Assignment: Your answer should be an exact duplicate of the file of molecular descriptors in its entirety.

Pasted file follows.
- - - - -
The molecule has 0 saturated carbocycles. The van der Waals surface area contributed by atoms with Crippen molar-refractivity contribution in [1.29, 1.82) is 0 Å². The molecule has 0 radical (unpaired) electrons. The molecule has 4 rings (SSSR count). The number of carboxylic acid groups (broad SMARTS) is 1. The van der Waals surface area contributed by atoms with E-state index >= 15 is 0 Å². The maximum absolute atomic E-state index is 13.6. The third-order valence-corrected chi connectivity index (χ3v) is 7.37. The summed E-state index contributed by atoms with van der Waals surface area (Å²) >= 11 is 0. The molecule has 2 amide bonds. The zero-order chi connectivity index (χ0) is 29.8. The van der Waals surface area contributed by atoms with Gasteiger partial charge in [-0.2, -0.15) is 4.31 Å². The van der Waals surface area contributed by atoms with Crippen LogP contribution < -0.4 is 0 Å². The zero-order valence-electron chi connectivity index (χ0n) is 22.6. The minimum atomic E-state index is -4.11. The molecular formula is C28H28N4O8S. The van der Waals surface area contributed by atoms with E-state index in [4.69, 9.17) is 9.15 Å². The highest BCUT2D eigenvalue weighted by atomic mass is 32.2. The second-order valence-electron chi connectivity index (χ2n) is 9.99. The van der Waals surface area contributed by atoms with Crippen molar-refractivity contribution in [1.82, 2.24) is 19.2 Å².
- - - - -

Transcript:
The molecule has 0 saturated carbocycles. The van der Waals surface area contributed by atoms with Crippen molar-refractivity contribution in [1.29, 1.82) is 0 Å². The molecule has 0 radical (unpaired) electrons. The molecule has 4 rings (SSSR count). The number of carboxylic acid groups (broad SMARTS) is 1. The van der Waals surface area contributed by atoms with E-state index >= 15 is 0 Å². The maximum absolute atomic E-state index is 13.6. The third-order valence-corrected chi connectivity index (χ3v) is 7.37. The summed E-state index contributed by atoms with van der Waals surface area (Å²) >= 11 is 0. The molecule has 2 amide bonds. The zero-order chi connectivity index (χ0) is 29.8. The van der Waals surface area contributed by atoms with Gasteiger partial charge in [-0.2, -0.15) is 4.31 Å². The van der Waals surface area contributed by atoms with Crippen LogP contribution < -0.4 is 0 Å². The zero-order valence-electron chi connectivity index (χ0n) is 22.6. The minimum atomic E-state index is -4.11. The molecular formula is C28H28N4O8S. The van der Waals surface area contributed by atoms with E-state index in [4.69, 9.17) is 9.15 Å². The highest BCUT2D eigenvalue weighted by atomic mass is 32.2. The second-order valence-electron chi connectivity index (χ2n) is 9.99. The van der Waals surface area contributed by atoms with Crippen molar-refractivity contribution in [1.82, 2.24) is 19.2 Å².